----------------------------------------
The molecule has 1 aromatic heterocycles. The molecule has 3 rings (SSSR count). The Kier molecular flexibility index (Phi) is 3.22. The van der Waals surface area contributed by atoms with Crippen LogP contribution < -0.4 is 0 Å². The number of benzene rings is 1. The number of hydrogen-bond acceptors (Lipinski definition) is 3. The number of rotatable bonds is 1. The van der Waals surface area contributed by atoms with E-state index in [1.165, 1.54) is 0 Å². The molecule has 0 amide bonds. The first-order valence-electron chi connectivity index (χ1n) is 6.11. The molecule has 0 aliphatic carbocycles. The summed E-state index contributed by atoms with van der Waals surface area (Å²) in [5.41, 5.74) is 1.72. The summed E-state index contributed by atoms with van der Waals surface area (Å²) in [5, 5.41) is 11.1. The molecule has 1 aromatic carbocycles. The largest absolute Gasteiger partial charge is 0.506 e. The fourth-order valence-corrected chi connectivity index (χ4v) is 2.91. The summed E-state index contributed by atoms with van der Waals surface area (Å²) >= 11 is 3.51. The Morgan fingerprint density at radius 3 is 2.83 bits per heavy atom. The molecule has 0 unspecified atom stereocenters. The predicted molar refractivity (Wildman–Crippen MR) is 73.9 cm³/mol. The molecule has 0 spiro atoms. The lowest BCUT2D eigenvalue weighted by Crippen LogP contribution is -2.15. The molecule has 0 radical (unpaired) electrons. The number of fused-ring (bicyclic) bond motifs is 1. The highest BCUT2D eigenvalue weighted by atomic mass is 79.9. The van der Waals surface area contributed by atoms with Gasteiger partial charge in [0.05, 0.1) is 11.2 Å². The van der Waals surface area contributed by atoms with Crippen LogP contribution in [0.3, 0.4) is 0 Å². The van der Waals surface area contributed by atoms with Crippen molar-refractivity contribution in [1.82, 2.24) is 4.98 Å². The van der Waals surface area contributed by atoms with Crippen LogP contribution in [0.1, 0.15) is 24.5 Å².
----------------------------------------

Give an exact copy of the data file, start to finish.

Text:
The molecule has 1 aromatic heterocycles. The molecule has 3 rings (SSSR count). The Kier molecular flexibility index (Phi) is 3.22. The van der Waals surface area contributed by atoms with Crippen LogP contribution < -0.4 is 0 Å². The number of benzene rings is 1. The number of hydrogen-bond acceptors (Lipinski definition) is 3. The number of rotatable bonds is 1. The van der Waals surface area contributed by atoms with E-state index in [1.165, 1.54) is 0 Å². The molecule has 0 amide bonds. The first-order valence-electron chi connectivity index (χ1n) is 6.11. The molecule has 0 aliphatic carbocycles. The summed E-state index contributed by atoms with van der Waals surface area (Å²) in [5.41, 5.74) is 1.72. The summed E-state index contributed by atoms with van der Waals surface area (Å²) in [5, 5.41) is 11.1. The molecule has 1 aromatic carbocycles. The largest absolute Gasteiger partial charge is 0.506 e. The fourth-order valence-corrected chi connectivity index (χ4v) is 2.91. The summed E-state index contributed by atoms with van der Waals surface area (Å²) >= 11 is 3.51. The Morgan fingerprint density at radius 3 is 2.83 bits per heavy atom. The molecule has 0 unspecified atom stereocenters. The predicted molar refractivity (Wildman–Crippen MR) is 73.9 cm³/mol. The molecule has 0 spiro atoms. The lowest BCUT2D eigenvalue weighted by Crippen LogP contribution is -2.15. The molecule has 0 radical (unpaired) electrons. The number of fused-ring (bicyclic) bond motifs is 1. The highest BCUT2D eigenvalue weighted by atomic mass is 79.9. The van der Waals surface area contributed by atoms with Gasteiger partial charge in [0.05, 0.1) is 11.2 Å². The van der Waals surface area contributed by atoms with Crippen LogP contribution in [0.3, 0.4) is 0 Å². The van der Waals surface area contributed by atoms with Crippen molar-refractivity contribution in [1.82, 2.24) is 4.98 Å². The van der Waals surface area contributed by atoms with Crippen LogP contribution in [0.1, 0.15) is 24.5 Å².